LC0a 5.Dignity of Man
On the Dignity of Man
To some of us (and here the loyal opposition within my own mind joins the chorus), the mechanical explication of mind is unnatural and demeaning of man. The criticism rises pointedly in the voice of David James, a humanist scholar with whom it was once my privilege to study:
“The vitalities and energies of the imagination do not operate at will; they are fountains, not machinery…”
Skepticism and Poetry
If David’s assertion be less obviously compelling now than once it was, that is not because the human mind has changed but because our conception of “machine” has been etherialized, has, indeed, even undergone apothesosis. When the digital computer became programmable, men first confronted an intelligent machine, a machine as man is, a general purpose symbol processor. The invention of the stored program is not a welcome advance to many, for it seemingly undercuts an argument supporting the post-renaissance view of man. A valuable expression of that argument — because it provides some historical perspective to contemporary views — appears in “The Dignity of Man” by Pico Dela Mirandola. He articulates two views of man’s place. Pico contrasts man as a member of a definite rank in the Heavenly Chain of Being (a chain of creation extending from Heaven to Chaos wherein each rank exhibits its own particular virtue and each is of equal worth as necessary to the coherence of the whole) with a view he proposes of man as a free agent, mutable and reflexive, unique in a world of perfect creatures (each with its god given and definitive characteristics and perfection) through his incompleteness, the need to fashion himself in the likeness of his best imagination.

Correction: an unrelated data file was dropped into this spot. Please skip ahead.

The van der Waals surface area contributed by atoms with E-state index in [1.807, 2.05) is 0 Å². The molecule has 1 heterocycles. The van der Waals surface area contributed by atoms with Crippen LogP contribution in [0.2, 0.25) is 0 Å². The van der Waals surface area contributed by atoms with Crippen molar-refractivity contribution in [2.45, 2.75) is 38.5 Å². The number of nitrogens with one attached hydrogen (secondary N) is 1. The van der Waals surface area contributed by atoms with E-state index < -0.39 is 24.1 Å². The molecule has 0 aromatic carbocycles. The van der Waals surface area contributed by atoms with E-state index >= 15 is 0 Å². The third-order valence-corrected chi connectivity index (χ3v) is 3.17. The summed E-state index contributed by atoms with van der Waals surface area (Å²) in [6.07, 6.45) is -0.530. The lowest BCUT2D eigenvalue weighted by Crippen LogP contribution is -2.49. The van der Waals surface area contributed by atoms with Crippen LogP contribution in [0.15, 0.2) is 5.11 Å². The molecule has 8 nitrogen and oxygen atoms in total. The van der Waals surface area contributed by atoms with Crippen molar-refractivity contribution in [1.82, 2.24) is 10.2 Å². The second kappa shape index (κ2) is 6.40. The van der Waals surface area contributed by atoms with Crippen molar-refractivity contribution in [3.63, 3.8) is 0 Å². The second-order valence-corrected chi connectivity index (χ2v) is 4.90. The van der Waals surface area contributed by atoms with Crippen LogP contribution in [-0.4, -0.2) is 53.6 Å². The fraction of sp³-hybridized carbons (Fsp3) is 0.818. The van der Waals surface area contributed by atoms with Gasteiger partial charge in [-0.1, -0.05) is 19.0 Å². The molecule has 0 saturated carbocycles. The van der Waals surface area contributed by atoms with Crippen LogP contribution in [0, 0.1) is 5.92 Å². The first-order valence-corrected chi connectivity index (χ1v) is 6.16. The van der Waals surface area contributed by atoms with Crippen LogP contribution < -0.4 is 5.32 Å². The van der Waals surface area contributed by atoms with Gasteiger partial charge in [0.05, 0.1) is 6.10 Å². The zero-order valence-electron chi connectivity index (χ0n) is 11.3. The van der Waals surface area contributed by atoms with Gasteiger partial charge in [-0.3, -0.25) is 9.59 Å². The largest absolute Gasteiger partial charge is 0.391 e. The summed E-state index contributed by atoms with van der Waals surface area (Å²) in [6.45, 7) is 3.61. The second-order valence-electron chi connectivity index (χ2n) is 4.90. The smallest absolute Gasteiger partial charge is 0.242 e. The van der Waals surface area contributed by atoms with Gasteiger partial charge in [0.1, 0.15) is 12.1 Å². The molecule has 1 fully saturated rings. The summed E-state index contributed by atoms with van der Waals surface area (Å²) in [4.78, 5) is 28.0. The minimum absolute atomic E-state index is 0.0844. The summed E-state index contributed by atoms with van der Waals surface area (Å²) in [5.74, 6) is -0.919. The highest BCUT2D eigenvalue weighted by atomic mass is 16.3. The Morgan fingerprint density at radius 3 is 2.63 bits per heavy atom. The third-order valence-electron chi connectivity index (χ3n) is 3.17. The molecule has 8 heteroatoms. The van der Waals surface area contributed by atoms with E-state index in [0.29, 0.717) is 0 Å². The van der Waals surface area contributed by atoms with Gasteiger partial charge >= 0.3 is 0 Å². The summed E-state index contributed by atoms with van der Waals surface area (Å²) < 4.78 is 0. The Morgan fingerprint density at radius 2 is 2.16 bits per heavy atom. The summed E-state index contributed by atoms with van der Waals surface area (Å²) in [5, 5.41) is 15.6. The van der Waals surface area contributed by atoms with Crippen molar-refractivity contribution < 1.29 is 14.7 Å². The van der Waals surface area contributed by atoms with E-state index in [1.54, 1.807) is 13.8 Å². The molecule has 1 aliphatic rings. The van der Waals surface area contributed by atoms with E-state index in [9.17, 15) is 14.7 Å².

Even though one commonly now views other creatures as the products of evolutionary processes, since Pico’s time men have striven to support views of themselves as creatures under self-construction. Machines already exist which can do calculus and chemistry problems better than any man. If we make a machine which can construct for itself a better mind than any man can, has not the work of our hands superceded the work of our loins?
The issue entangled in man’s dignity is not his relation to a created universe, a Heavenly Chain of Being, but his place in the process of discovery which is mind emerging. If it is no longer possible to view man as of divine descent or even as a free agent, we may still see him as having a particular and special place — in the chain of intellectual being.
“…if the fertility of a planet is life, and the fruit of life is mind, then the human species becomes the first sign of real wakefulness in the solar system. And this I believe is our true meaning and significance…
N. J. Berrill
Man’s Emerging Mind
If the mutability of man and the reflexivity of thought which we first embody are superceded by our progeny, by those created by our knowledge even more than by those of our loins, man as a species maintains his distinction as the miracle of accidents, the unplanned planner in whom mind first examined its own operation. And if we fear the transference of mind from neuron to transistor, if we so prefer meat to mind, would we have mind stop with man, halfway between ape and angel ?
And yet… and yet… I hug my children to my heart and worry.
Written in 1984.